Export-oriented growth: Countries increasingly rely on exporting commodities or providing cheap, uneducated labor for manufacturing low value-added export products. The tactic provides quick money and jobs for governments that resist change. Yet low-quality export activity does little to increase value-added activity internally and foster a market for domestic products such as Indonesia with coal and China with plastic extrusions. This creates the so called middle-income trap whereby a country obtains a certain income level due to its low-cost exports or cheap labor. Development stagnates.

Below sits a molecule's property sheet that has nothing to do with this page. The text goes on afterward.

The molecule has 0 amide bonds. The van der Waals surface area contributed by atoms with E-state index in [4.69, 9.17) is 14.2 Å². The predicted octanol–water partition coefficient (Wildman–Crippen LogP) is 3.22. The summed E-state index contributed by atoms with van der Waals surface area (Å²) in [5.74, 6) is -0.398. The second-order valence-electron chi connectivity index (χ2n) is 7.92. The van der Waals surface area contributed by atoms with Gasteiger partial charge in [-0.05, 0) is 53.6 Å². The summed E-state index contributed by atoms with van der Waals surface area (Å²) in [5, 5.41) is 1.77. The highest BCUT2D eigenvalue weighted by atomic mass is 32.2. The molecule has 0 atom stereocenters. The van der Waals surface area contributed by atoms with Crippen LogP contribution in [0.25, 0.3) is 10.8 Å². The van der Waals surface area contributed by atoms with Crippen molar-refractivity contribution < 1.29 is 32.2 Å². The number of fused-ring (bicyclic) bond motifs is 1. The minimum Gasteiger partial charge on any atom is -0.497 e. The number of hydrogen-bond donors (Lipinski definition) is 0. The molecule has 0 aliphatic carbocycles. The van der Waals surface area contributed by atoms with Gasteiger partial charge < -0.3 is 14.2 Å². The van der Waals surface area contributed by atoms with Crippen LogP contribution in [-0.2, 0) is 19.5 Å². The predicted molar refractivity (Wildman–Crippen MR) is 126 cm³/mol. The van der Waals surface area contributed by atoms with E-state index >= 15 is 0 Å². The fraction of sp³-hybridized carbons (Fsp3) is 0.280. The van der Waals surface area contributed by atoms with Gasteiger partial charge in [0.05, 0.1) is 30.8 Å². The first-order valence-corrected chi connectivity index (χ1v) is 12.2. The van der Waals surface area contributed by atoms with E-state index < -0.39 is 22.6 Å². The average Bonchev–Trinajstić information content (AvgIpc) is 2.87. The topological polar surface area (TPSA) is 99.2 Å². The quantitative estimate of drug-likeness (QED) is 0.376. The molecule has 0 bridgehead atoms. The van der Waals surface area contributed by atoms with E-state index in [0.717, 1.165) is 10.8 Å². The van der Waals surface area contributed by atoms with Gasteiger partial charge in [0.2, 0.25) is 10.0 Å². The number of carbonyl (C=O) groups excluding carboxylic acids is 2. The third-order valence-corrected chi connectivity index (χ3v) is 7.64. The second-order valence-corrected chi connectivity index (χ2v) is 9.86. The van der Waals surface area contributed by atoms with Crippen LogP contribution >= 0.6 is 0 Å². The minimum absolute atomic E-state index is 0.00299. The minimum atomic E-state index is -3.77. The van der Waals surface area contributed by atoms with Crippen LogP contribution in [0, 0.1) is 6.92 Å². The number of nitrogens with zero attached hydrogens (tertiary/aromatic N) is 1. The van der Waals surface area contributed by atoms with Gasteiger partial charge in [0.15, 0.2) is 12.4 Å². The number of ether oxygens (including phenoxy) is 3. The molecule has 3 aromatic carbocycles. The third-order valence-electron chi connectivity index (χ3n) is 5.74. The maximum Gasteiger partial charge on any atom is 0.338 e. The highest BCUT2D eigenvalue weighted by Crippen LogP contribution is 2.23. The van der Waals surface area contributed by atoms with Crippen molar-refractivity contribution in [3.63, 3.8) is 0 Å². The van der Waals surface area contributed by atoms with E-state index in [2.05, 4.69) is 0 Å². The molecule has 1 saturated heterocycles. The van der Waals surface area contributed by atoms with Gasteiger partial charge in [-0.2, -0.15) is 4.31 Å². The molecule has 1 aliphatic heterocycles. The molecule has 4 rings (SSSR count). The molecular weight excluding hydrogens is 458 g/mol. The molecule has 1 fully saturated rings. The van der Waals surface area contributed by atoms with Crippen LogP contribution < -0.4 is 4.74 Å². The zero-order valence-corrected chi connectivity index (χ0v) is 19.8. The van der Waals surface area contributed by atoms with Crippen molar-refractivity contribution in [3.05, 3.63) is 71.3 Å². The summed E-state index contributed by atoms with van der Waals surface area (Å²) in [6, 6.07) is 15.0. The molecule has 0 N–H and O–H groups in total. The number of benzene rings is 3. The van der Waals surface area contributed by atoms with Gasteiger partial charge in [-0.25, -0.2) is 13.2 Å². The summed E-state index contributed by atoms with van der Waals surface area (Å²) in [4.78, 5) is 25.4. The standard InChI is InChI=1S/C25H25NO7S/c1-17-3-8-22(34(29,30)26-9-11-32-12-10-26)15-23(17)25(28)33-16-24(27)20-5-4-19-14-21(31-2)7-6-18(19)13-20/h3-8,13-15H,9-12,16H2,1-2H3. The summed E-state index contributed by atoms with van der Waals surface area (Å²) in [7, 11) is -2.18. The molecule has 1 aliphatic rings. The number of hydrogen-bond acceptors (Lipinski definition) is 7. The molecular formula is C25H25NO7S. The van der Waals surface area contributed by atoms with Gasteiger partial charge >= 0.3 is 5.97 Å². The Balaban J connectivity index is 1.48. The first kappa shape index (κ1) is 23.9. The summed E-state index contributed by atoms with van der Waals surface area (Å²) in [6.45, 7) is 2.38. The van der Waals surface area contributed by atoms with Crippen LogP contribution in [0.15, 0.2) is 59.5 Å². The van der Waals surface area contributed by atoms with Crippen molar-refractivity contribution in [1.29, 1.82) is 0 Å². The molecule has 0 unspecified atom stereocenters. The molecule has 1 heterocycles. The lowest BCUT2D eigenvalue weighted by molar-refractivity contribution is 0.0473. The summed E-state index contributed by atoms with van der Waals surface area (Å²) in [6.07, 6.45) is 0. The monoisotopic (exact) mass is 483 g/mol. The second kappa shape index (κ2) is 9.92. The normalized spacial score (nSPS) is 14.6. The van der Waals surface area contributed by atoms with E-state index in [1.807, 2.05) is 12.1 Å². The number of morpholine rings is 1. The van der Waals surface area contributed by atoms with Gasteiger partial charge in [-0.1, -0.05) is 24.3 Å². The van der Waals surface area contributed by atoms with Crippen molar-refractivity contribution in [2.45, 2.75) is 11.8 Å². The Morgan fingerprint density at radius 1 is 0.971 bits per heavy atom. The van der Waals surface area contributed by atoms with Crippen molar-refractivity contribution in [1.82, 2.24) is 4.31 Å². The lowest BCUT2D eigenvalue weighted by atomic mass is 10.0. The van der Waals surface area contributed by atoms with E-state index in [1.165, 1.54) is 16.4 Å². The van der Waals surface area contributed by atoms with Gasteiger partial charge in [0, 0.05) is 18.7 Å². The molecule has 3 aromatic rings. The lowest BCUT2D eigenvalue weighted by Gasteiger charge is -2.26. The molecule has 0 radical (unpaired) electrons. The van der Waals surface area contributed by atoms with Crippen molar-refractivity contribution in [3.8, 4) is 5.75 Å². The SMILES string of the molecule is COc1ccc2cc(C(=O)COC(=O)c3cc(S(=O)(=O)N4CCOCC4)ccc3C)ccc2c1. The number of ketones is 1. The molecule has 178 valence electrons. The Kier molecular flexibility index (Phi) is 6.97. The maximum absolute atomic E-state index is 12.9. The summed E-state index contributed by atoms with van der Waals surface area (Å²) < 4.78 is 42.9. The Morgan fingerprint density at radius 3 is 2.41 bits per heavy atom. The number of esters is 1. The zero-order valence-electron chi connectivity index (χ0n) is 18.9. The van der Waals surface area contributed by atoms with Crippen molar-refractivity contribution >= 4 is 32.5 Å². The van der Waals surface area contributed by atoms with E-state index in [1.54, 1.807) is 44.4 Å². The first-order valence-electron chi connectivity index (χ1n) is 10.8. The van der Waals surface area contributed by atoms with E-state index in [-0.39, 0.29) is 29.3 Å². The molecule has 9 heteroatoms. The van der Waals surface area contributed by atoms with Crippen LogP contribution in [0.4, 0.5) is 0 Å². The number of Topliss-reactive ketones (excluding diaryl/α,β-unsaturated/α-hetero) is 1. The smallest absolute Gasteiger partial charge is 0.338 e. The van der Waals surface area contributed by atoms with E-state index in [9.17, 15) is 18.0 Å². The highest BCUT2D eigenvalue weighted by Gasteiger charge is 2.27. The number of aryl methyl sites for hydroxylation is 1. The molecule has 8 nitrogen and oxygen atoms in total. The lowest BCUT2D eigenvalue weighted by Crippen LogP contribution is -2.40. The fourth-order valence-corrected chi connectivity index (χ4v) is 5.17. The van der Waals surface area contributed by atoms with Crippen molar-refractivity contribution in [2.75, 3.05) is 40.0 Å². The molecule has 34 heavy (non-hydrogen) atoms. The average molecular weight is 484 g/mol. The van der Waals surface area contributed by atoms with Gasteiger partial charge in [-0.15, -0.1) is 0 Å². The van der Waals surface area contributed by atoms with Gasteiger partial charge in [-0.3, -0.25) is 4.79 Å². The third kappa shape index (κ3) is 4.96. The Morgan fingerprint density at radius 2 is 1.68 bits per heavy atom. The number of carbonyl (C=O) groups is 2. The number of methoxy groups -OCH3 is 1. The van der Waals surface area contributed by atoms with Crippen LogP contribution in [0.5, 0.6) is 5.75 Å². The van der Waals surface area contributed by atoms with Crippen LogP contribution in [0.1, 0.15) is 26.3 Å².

The implications of failing to deal with reform are profound and this argument does not even consider unions which are arguably political and not institutional structures. High liquidity, too much cash in the system, causes asset bubbles in real estate, stocks, gold and other items of value as citizens lack faith in their institutions for any improvement. As time goes by, the chasm between rich and poor is exacerbated. Faux economic activity transpires whereby assets and local economies on the face seem wealthy. Beneath the veneer of success, the institutional timbers are rotting. A devaluing currency causes consumers’ real buying power to shrink, and it becomes ever more costly for central banks to maintain the status quo.